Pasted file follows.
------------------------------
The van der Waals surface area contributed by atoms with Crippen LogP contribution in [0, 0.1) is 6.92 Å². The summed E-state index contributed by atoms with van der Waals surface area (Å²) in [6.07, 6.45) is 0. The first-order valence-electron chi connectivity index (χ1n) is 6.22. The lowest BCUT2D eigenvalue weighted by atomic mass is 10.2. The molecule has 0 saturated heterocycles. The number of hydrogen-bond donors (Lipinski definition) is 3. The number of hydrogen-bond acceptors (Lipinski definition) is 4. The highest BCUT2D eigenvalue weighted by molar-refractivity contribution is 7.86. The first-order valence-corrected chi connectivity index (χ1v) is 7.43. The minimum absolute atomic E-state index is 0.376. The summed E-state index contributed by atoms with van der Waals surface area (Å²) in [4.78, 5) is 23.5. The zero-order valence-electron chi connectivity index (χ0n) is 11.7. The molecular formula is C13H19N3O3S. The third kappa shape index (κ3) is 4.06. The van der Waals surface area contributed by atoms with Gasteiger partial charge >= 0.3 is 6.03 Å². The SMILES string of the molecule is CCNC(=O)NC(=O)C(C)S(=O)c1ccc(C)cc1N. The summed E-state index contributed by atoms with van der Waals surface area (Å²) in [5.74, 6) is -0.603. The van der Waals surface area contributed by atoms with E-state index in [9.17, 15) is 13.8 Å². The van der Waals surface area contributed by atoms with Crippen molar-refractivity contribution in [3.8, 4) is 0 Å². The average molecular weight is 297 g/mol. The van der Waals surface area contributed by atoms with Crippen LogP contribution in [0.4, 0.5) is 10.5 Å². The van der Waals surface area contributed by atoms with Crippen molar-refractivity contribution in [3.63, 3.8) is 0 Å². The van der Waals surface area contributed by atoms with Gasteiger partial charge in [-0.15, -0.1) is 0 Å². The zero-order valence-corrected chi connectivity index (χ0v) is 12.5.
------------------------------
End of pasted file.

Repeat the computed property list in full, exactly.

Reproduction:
The van der Waals surface area contributed by atoms with Crippen LogP contribution in [0, 0.1) is 6.92 Å². The summed E-state index contributed by atoms with van der Waals surface area (Å²) in [6.07, 6.45) is 0. The first-order valence-electron chi connectivity index (χ1n) is 6.22. The lowest BCUT2D eigenvalue weighted by atomic mass is 10.2. The molecule has 0 saturated heterocycles. The number of hydrogen-bond donors (Lipinski definition) is 3. The number of hydrogen-bond acceptors (Lipinski definition) is 4. The highest BCUT2D eigenvalue weighted by molar-refractivity contribution is 7.86. The first-order valence-corrected chi connectivity index (χ1v) is 7.43. The minimum absolute atomic E-state index is 0.376. The summed E-state index contributed by atoms with van der Waals surface area (Å²) in [4.78, 5) is 23.5. The zero-order valence-electron chi connectivity index (χ0n) is 11.7. The molecular formula is C13H19N3O3S. The third kappa shape index (κ3) is 4.06. The van der Waals surface area contributed by atoms with Gasteiger partial charge >= 0.3 is 6.03 Å². The SMILES string of the molecule is CCNC(=O)NC(=O)C(C)S(=O)c1ccc(C)cc1N. The summed E-state index contributed by atoms with van der Waals surface area (Å²) in [5.74, 6) is -0.603. The van der Waals surface area contributed by atoms with E-state index in [9.17, 15) is 13.8 Å². The van der Waals surface area contributed by atoms with Crippen molar-refractivity contribution in [3.8, 4) is 0 Å². The average molecular weight is 297 g/mol. The van der Waals surface area contributed by atoms with Crippen LogP contribution in [0.4, 0.5) is 10.5 Å². The van der Waals surface area contributed by atoms with Crippen molar-refractivity contribution in [3.63, 3.8) is 0 Å². The van der Waals surface area contributed by atoms with Gasteiger partial charge in [-0.15, -0.1) is 0 Å². The zero-order valence-corrected chi connectivity index (χ0v) is 12.5.